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Obamacare: Is Your Company Ready?

By Gabriella Khorasanee, JD on September 25, 2013 | Last updated on March 21, 2019

Tired of hearing about Obamacare? Great, because we've decided to make your life easier and give you a distilled list about what you need to know to effectively represent your company. For purposes of this discussion, we're going to assume that the company you represent has more than 50 employees. If it doesn't, check out the nifty guide we put together for small businesses.

Large Business -- 50 or More Employees

If the company you represent has more than 50 full-time employees, it's considered a "large" business for purposes of Obamacare. As a large business, your company will not be eligible for the SHOP Marketplace. However, the government has created a grey area for companies that are not too big, not too small (they're just right); beginning in 2016 companies with up to 100 full-time employees can take part in the SHOP Marketplace, a program that simplifies the purchase of health insurance.

Understanding ObamacareObamacare Letter

One upcoming deadline (October 1, 2013) that your company must comply with is to send the "Obamacare letter" to your company's employees. For more information on the requirements of the letter, and where to download templates, read the article we posted a few weeks ago.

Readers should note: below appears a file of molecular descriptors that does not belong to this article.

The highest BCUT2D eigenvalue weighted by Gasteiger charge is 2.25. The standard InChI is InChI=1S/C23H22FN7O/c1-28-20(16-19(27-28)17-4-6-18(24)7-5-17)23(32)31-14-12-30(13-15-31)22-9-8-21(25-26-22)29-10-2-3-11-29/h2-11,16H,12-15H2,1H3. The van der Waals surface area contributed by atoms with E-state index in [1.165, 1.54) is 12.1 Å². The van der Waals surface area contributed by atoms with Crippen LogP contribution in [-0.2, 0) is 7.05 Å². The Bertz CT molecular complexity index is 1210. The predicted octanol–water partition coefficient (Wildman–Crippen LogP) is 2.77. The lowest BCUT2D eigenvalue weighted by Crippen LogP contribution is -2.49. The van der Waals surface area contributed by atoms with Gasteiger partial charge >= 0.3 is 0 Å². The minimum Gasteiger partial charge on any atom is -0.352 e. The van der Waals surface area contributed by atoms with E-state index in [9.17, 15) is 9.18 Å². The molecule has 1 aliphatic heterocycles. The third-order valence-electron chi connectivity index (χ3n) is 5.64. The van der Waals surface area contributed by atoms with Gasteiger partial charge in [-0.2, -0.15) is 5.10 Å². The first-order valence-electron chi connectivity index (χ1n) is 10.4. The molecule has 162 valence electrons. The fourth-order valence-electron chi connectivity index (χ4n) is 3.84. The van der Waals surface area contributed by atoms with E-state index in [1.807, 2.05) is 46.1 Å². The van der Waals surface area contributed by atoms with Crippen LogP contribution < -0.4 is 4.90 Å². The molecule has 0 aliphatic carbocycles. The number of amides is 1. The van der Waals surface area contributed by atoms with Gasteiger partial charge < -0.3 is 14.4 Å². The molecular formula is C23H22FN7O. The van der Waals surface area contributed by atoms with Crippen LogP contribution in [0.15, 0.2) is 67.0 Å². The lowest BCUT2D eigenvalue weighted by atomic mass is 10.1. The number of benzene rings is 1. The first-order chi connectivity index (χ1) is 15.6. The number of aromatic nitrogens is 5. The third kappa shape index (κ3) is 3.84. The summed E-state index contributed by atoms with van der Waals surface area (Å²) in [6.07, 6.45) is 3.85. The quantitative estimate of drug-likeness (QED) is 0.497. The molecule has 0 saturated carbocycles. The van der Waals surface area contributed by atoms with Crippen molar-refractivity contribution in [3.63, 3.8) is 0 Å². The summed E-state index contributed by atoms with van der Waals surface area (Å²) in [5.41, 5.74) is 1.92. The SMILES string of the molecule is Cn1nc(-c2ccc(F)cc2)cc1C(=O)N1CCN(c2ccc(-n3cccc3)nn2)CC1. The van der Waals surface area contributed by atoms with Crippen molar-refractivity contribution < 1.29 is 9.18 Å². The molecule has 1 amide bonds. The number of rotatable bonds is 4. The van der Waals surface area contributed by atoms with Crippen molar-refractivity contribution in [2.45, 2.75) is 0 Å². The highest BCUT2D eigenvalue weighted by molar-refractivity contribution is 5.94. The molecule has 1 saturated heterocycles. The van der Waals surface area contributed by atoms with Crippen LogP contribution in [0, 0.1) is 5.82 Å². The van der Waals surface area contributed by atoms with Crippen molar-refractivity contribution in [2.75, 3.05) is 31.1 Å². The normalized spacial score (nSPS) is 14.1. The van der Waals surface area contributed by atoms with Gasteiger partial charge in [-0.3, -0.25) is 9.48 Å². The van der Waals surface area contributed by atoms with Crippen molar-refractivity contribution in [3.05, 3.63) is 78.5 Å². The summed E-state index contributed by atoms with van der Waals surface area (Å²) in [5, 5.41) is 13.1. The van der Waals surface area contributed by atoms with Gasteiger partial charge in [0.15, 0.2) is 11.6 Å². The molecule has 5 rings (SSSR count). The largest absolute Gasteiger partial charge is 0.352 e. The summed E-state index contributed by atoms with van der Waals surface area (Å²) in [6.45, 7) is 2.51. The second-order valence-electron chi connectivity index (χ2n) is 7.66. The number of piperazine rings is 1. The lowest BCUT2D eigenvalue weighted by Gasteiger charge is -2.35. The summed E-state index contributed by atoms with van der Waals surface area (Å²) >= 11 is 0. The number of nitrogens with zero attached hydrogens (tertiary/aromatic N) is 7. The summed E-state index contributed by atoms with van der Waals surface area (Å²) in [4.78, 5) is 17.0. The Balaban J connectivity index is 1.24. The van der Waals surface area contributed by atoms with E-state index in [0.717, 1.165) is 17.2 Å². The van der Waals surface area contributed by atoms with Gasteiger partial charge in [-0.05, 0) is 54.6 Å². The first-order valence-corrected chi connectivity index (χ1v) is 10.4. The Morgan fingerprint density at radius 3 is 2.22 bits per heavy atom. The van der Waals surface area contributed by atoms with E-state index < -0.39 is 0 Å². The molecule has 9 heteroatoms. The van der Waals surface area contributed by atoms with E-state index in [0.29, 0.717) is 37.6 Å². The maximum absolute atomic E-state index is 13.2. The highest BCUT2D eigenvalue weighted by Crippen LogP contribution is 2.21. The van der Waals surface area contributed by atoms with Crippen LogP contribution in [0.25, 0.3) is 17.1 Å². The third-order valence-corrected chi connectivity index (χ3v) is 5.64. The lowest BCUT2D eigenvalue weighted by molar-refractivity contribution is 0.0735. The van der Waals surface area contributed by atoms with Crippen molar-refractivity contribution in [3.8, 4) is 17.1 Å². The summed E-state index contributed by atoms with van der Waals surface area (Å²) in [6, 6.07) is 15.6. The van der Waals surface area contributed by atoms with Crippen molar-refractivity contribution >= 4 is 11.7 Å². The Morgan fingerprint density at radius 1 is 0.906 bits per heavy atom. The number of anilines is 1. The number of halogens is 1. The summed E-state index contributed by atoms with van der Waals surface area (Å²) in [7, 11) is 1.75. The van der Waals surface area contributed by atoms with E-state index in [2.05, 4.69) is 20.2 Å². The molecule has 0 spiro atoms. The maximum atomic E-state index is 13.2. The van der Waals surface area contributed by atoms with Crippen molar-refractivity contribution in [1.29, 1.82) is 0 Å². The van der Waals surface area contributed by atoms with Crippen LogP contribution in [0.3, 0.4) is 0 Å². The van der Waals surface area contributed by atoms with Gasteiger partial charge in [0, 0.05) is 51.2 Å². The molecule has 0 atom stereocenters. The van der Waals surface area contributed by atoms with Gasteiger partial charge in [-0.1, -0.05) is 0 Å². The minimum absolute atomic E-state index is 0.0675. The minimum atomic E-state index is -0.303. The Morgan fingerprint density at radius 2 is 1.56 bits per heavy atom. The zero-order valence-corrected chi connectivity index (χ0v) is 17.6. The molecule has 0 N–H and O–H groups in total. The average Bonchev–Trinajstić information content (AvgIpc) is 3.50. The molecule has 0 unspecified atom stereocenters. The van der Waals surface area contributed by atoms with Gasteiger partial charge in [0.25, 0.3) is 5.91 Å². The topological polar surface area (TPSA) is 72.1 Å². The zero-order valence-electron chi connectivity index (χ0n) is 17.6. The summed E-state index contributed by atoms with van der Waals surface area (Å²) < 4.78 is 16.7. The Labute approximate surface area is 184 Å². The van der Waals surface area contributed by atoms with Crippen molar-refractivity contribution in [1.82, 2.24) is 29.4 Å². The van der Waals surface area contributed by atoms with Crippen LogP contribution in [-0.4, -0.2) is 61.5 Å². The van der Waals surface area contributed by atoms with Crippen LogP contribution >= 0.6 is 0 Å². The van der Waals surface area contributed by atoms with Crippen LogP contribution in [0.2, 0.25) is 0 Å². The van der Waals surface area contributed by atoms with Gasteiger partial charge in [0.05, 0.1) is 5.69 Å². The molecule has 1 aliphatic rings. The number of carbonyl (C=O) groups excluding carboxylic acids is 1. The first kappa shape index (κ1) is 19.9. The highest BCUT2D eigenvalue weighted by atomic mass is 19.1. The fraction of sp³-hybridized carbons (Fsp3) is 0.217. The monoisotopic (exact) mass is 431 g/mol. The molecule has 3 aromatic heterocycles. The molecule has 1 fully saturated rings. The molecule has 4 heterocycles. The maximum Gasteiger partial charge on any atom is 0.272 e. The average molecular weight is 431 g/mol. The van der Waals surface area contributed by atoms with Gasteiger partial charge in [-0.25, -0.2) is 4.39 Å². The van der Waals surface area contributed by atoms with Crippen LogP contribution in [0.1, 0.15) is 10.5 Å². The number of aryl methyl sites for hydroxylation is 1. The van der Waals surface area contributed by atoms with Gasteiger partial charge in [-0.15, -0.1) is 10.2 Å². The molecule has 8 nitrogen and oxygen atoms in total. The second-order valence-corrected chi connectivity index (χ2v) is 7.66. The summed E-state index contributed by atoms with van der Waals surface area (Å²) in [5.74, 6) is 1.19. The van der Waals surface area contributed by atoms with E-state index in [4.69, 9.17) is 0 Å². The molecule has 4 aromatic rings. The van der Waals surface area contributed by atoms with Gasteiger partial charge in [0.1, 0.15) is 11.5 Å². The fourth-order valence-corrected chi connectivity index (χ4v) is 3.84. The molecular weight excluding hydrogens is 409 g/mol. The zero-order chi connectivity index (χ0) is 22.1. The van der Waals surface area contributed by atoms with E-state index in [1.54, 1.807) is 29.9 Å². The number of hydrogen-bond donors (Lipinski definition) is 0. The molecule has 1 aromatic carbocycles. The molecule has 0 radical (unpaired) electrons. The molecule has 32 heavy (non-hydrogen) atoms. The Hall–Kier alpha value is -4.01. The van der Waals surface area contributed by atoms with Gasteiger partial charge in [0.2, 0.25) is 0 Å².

Employer Shared Responsibility Payment

If at least one of your company's employees "qualifies to save money on monthly premiums in the Marketplace" then your company may have to make an Employer Shared Responsibility Payment. One way to avoid this is to make sure that you offer affordable health care to your employees, that is, that the premium does not "exceed 9.5% of their wages for that year as reported on the employee's W-2 form." Whether you offer insurance determines the amount of the payment, which regardless is not tax deductible. For more information, visit the IRS website.

Reporting Requirements

To keep track of the Employer Shared Responsibility Payments, companies will need to report on the health coverage they offer employees. Employers will also need to report "the aggregate cost of employer-provided coverage for each employee on the Form W-2," according to the U.S. Small Business Administration ("SBA").

Other Provisions Applicable to Large Businesses

The SBA also details other provisions that are applicable to large businesses including:

  • Incentives to create workplace wellness programs;
  • Limiting the waiting period for health insurance to a maximum of 90 days;
  • Fees for the Transitional Reinsurance Program (fees are tax deductible);
  • Medicare withholding and assessments on investment income;
  • Capping flexible spending account contributions; and
  • Allocating medical loss ratio rebates.

For more information on what to prepare for, read the detailed list of provisions that effect large businesses provided by the SBA. It may seem overwhelming now, but once you get accustomed to the new requirements it will become second nature.

Related Resources:

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